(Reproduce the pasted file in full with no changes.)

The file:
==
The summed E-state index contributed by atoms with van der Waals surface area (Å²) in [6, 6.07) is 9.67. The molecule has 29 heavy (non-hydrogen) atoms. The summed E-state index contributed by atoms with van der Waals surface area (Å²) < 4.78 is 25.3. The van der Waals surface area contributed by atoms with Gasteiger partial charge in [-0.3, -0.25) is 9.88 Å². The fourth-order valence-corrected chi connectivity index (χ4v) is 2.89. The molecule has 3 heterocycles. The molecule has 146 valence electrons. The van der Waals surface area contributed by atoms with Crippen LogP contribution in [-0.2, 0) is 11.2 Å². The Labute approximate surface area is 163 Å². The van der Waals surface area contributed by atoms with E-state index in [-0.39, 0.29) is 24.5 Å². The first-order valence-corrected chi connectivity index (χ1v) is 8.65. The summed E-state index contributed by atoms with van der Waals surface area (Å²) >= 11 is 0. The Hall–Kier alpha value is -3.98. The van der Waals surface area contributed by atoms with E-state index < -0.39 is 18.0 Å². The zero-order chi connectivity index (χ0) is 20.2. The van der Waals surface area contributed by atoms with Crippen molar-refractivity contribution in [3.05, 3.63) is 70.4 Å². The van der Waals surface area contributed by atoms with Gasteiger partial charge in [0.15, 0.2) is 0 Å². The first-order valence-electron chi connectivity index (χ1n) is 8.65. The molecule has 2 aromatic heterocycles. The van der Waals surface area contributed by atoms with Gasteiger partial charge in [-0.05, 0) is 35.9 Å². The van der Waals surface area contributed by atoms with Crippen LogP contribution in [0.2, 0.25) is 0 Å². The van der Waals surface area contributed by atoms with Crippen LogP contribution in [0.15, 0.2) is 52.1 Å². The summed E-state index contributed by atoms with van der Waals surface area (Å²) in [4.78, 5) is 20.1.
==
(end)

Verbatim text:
The summed E-state index contributed by atoms with van der Waals surface area (Å²) in [6, 6.07) is 9.67. The molecule has 29 heavy (non-hydrogen) atoms. The summed E-state index contributed by atoms with van der Waals surface area (Å²) < 4.78 is 25.3. The van der Waals surface area contributed by atoms with Gasteiger partial charge in [-0.3, -0.25) is 9.88 Å². The fourth-order valence-corrected chi connectivity index (χ4v) is 2.89. The molecule has 3 heterocycles. The molecule has 146 valence electrons. The van der Waals surface area contributed by atoms with Crippen LogP contribution in [-0.2, 0) is 11.2 Å². The Labute approximate surface area is 163 Å². The van der Waals surface area contributed by atoms with E-state index in [-0.39, 0.29) is 24.5 Å². The first-order valence-corrected chi connectivity index (χ1v) is 8.65. The summed E-state index contributed by atoms with van der Waals surface area (Å²) >= 11 is 0. The Hall–Kier alpha value is -3.98. The van der Waals surface area contributed by atoms with E-state index < -0.39 is 18.0 Å². The zero-order chi connectivity index (χ0) is 20.2. The van der Waals surface area contributed by atoms with Crippen molar-refractivity contribution in [3.05, 3.63) is 70.4 Å². The van der Waals surface area contributed by atoms with Gasteiger partial charge in [0.15, 0.2) is 0 Å². The first-order valence-electron chi connectivity index (χ1n) is 8.65. The molecule has 2 aromatic heterocycles. The van der Waals surface area contributed by atoms with Gasteiger partial charge in [-0.05, 0) is 35.9 Å². The van der Waals surface area contributed by atoms with Crippen LogP contribution in [0.2, 0.25) is 0 Å². The van der Waals surface area contributed by atoms with Crippen LogP contribution in [0.15, 0.2) is 52.1 Å². The summed E-state index contributed by atoms with van der Waals surface area (Å²) in [4.78, 5) is 20.1.